Coronavirus: Elderly hit hard by social isolation amid circuit breaker measures, Health News A needle and the television set - these two objects have been keeping 83-year-old Nellie Woo company from morning to night for the past week while she is holed up alone at home. She used to enjoy playing bingo and exercising with her elderly neighbours at the Senior Activity Centre (SAC) downstairs, as well as chatting with volunteers who visited her studio flat. Now that all activities for seniors - including home visits - have ceased due to strict circuit breaker measures, Madam Woo is feeling lonely and emotionally down. She thinks about suicide sometimes, and has spent so much time staring at her patchwork and TV lately that her doctor had to give her antibiotics for dry eyes. For such elderly people, the ills that come with social isolation pose a significant health risk, say some seniors and social workers.

Seniors felt less socially satisfied, more isolated during Covid-19 circuit breaker period: Survey, Singapore News SINGAPORE - Social isolation during the circuit breaker period resulted in lower social satisfaction levels for senior citizens, according to results from a monthly survey of about 7,500 people aged between 55 and 75 here. Social satisfaction levels dipped by about 4 per cent in May when compared with data from January. In particular, for senior citizens living with others, satisfaction levels fell to the pre-circuit breaker levels of peers living alone, while those living alone saw even lower satisfaction levels as safe distancing measures made it more difficult to find support from friends and the community. As of July, while satisfaction levels have rebounded after the circuit breaker period, which was from April 7 to June 1, they are not back to the levels they were at before.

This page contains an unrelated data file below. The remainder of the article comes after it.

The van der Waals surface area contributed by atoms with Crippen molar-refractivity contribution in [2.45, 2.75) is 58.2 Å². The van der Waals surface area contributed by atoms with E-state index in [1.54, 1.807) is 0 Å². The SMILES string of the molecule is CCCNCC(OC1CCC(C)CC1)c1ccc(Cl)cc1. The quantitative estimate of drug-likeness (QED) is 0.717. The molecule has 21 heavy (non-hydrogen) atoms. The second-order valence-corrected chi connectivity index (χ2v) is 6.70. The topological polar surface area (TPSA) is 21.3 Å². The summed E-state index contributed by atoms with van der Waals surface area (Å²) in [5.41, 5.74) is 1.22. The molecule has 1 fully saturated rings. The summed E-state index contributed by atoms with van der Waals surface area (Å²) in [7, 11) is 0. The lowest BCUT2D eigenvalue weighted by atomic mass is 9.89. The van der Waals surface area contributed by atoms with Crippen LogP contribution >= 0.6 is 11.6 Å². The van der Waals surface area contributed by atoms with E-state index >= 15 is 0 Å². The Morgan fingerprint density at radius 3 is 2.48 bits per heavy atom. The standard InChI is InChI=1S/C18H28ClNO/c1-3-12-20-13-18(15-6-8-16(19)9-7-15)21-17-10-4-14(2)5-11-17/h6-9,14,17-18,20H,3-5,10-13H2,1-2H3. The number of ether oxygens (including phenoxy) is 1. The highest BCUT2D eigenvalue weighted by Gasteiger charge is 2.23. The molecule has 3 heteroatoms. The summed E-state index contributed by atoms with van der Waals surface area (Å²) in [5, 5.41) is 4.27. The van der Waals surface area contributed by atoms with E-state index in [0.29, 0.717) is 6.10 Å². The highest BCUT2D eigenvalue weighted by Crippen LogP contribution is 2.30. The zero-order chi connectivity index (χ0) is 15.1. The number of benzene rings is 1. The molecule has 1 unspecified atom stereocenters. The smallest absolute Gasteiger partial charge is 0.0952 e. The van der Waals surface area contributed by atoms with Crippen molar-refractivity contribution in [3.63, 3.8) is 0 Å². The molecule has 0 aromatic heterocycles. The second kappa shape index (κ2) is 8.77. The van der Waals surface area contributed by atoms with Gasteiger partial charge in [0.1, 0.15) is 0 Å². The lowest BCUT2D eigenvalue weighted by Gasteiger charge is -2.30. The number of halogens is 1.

Seniors who live alone risk social isolation, Singapore News On the surface, retired carpenter Tan Keow Eng's daily routine is one to be envied. The 85-year-old goes to bed past midnight and when he is up again at 11am, spends the day listening to music, watching television or reading the newspaper. But the Marine Parade resident has little contact with anyone and suffers an ailment common with the elderly living alone - social isolation. His weakened legs mean anything more than a five-minute walk to the nearby senior activity centre or coffeeshop is difficult. Such a lifestyle puts seniors who live alone like Mr Tan at risk of becoming socially and emotionally isolated, a study by Singapore Management University (SMU) researchers has found.

Caregiver Stress: Would You Like Some Angst With That Sandwich Generation? Source: Fortunately, I had the support and help of my wife and my brother, but many caregivers toil on their own, and I am not surprised when I read of a physically frail husband caring for a wife with dementia committing a murder suicide. Some time ago, a pediatrician friend of mine told me he received a call from the mother of an autistic child--in the midst of a huge tantrum--begging for a drug. The best he could offer, "Mix yourself a martini and call me in the morning."

At 70, he has 5 diplomas, 3 bachelor's, 1 master's, Latest Singapore News This article is more than 12 months old He may be 70 years old, but his thirst for knowledge is unquenchable. Yesterday, adjunct lecturer Johnnie Chia Swee Hock added a diploma in Digital Advertising Technology and Analytics from Temasek Polytechnic to his list of academic achievements. He became the oldest-ever student to graduate from the poly, says Temasek Polytechnic.